The motion of the multi-legged VelociRoACH robot is a symphony of chaos. Pick it up and watch its tiny, half-circle-shaped legs scuttle about, you might think it wouldn’t get very far very fast. But this tiny bundle of circuits and plastic is tuned to harness its wiggle and wobble to stabilize itself. The little bots run fast enough to serve as aircraft carriers to robo-birds.
Above, UC Berkeley’s 32-gram VelociRoACH is reaching the blistering speed of 1.3 meters per second (2.9 miles per hour) calculated to lift the 13.2 gram “H2Bird,” a micro-aerial vehicle, off the ground. The demonstration goes beyond showing off adorable RC creatures — there is a real benefit in studying how robots could work together.
Why don’t we have commercially available flying cars? One of the reasons is that it’s hard to make machines that are really good at multiple jobs. If you want to drive fast you need a big, heavy engine, but if you also then want to fly you need to be light. That’s the compromise of engineering. The alternative is something like the VelociRoACH and H2Bird pairing: robot teams.
“Obviously, hauling the H2Bird around on its back is going to make VelociRoACH less efficient,” IEEE reports, “but it also improves stability, decreasing pitch and roll variances by up to 95 percent if H2Bird slowly flaps its wings (at 5 Hz) while VelociRoAch is running.” The H2Bird’s slow flapping before takeoff also effectively decreases the weight of the duo, increasing the roach’s running speed by 12 percent.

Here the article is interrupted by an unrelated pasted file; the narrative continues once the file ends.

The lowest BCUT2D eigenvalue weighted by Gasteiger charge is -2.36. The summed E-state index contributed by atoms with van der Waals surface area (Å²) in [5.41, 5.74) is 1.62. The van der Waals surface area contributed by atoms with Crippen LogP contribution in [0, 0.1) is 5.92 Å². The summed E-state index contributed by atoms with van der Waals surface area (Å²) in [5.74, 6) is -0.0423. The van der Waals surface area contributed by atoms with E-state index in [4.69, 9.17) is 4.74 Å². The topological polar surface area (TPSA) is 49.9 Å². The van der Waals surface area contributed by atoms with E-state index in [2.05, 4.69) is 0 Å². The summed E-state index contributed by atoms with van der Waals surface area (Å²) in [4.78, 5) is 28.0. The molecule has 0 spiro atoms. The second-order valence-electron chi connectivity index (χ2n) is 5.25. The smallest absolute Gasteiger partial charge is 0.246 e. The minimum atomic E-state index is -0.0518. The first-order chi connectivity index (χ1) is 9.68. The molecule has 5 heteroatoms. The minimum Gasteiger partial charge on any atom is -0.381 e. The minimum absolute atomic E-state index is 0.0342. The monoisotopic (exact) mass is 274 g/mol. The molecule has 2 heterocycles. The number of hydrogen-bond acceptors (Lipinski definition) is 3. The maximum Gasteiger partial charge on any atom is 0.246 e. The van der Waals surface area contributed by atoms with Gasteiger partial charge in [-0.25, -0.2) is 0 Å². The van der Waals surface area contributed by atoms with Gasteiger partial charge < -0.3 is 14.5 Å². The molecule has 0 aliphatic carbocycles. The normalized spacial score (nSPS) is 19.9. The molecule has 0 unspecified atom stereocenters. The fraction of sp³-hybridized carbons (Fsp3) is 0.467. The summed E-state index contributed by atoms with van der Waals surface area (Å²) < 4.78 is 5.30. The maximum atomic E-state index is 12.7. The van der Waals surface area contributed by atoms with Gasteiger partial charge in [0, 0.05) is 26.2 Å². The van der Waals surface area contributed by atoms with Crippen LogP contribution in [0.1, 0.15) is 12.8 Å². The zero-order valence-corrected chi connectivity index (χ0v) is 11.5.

Still, there is a tradeoff. The roach’s quicker cousin, the X2-VelociRoACH, runs really fast without any encumbrances. Seriously, blink and you’ll miss it:
OK, 17.6 kilometers per hour (11 miles per hour) isn’t supercar speed, but it is the fastest robot for its size.
The versions of the VelociRoACH and the H2Bird aren’t yet autonomous, and the H2Bird can’t yet make a landing on its roach launcher, but those capabilities cant’ be far off. And just imagine the Big Dog version of this duo.
For more information on UC Berkeley’s robot team, check out the videos below.